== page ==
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The “internet of things” may not always need an internet connection

By Leo Mirani


Published This article is more than 2 years old.
A vision of the future from Thinfilm.

The “internet of things” is one of those odd phrases that can mean many things and nothing at the same time. On one hand, it describes a future that is rapidly becoming the present, with all sorts of objects—from televisions and watches to cups and streetlights—able to connect to the internet. On the other hand, it is used a marketing tactic by chip-makers and networking companies eager to sell their wares. Between 26 and 50 million “things” will be connected to the internet by 2020, according to various forecasts.

But not all of those things need an internet connection, points out Davor Sutija, who runs Thinfilm, a Norwegian company working in the field of printable electronics. They don’t all need IP addresses. All they need is the ability to pass on the information they gather to something that can process the information, often via a connection to the internet. “Smart” objects only need to be smart enough to do that job.

That insight is informing a new approach to electronic design. Think of it as disposable electronics at the edges of web.

Unlike traditional electronics, which are made of silicon wafers mounted on boards etched with circuitry, a new generation of printable (and sometimes bendable) electronics are made in the same way as a newspaper—by depositing an ink-like substance on a thin film (hence the name) made of a type of plastic commonly used for soft drink bottles. The result is a sheet of electronics that can be over a kilometer long, is cheap and flexible, and can be embedded into everything from clothes to food packaging. Thinfilm’s electronic tags cost between 2 and 5 cents each when bought in bulk, says Sutija. That’s anywhere from a sixth to a tenth of the cost of a traditional microcontroller (a low-power computer chip).


Some of these, such as electronics on packaging, communicate their information visually, for example by changing color or using a small display screen. Others, which need to connect to machines, use near-field-communication (NFC), a radio standard that allows data transfer. Using NFC, your bag of lettuce could signal to your smart fridge that it’s past its best. The uses for these simple, single-purpose electronics are endless. Clothes in stores could be fitted with reliable, discreet anti-theft trackers. Readable electronics on visitor badges at hospitals or universities could allow access to those with the right clearance. A tag on a perishable or valuable shipment could ensure it remains at a consistent temperature.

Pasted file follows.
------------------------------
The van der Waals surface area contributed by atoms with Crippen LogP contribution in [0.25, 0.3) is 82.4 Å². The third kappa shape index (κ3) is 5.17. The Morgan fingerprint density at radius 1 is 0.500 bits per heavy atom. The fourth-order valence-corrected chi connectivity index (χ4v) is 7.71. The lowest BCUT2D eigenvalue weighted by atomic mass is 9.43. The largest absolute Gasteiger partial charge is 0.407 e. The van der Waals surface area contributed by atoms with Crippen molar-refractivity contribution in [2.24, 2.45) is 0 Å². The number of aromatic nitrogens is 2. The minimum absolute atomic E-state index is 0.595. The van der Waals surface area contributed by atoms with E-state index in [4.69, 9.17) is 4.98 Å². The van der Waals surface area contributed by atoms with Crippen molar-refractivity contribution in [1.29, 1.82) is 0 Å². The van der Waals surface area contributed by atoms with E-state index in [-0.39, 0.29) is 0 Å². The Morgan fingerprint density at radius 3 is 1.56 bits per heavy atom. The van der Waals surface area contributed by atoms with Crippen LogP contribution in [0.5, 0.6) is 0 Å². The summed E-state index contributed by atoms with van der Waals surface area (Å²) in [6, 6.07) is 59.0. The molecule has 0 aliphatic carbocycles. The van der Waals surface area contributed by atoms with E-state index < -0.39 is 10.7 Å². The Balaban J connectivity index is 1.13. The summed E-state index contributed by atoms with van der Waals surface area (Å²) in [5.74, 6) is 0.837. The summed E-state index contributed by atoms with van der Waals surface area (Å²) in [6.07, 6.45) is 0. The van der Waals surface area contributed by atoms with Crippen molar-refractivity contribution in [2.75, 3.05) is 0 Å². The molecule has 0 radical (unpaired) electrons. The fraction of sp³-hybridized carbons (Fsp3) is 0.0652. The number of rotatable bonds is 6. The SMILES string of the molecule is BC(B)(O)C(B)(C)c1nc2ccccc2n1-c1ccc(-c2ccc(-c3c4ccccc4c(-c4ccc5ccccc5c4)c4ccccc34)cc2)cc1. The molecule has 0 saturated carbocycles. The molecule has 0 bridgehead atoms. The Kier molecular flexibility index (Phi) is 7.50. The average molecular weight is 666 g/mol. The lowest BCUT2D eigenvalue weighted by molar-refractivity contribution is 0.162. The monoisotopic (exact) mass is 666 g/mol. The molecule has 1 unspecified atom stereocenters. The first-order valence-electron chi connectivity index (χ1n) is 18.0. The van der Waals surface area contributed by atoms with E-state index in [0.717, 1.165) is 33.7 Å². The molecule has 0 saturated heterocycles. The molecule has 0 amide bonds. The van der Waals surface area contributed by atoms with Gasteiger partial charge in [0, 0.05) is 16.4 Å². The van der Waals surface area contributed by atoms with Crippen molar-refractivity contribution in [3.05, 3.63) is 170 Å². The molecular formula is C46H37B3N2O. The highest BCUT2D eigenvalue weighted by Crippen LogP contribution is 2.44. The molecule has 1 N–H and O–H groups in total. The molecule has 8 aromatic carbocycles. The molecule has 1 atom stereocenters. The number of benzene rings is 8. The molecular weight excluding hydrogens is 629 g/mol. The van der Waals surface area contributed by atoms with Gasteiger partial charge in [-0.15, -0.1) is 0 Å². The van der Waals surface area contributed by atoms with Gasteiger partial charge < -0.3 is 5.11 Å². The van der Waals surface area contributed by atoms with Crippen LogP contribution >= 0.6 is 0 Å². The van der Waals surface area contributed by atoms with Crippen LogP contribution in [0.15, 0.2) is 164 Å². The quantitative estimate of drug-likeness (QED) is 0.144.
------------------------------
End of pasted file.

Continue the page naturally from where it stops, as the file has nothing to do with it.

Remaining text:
In patient monitoring, the electronics could even make human communications more effective. For instance, cheap, embedded electronics could detect when a package is opened, to help doctors ensure patients are taking their pills. Or the technology can be embedded in adult diapers to make sure they’re changed promptly without requiring an elderly patient to ask for a change.

Printable, but also flexible.

Sutija says that his company’s technology can do all this, and do it relatively cheaply. None of these things need an embedded internet connection or an IP address—so the electronics that place them on the “internet of things” can actually be quite simple.

If you need 40,000 transistors on a chip, you’re better off going to ARM or one of the other more established chip-designers. But if your needs are more basic—a couple of hundred to a couple of thousand—then printed circuitry should do the trick. Indeed, even big chip-makers are realizing that the industry may be coming to the end of Moore’s Law, which posits that the number of transistors on a chip will double roughly every 18 months.

A printed circuit with two flat batteries.

Still, the printable electronics revolution is probably some time away. Thinfilm has so far spent over $150 million in development but generated little by way of profit (pdf). Ynvisible, another company working on printable electronics, launched a hugely successful Kickstarter campaign this year with a low target specifically so that it could interest people in the technology. “I wouldn’t say there is yet a clear success case in the industry,” Ynvisible product manager Manuel Camara said at the time. But Sutija remains optimistic, and says that Thinfilm will be shipping his product in “seven-figure volumes” to its first major customers starting in August.

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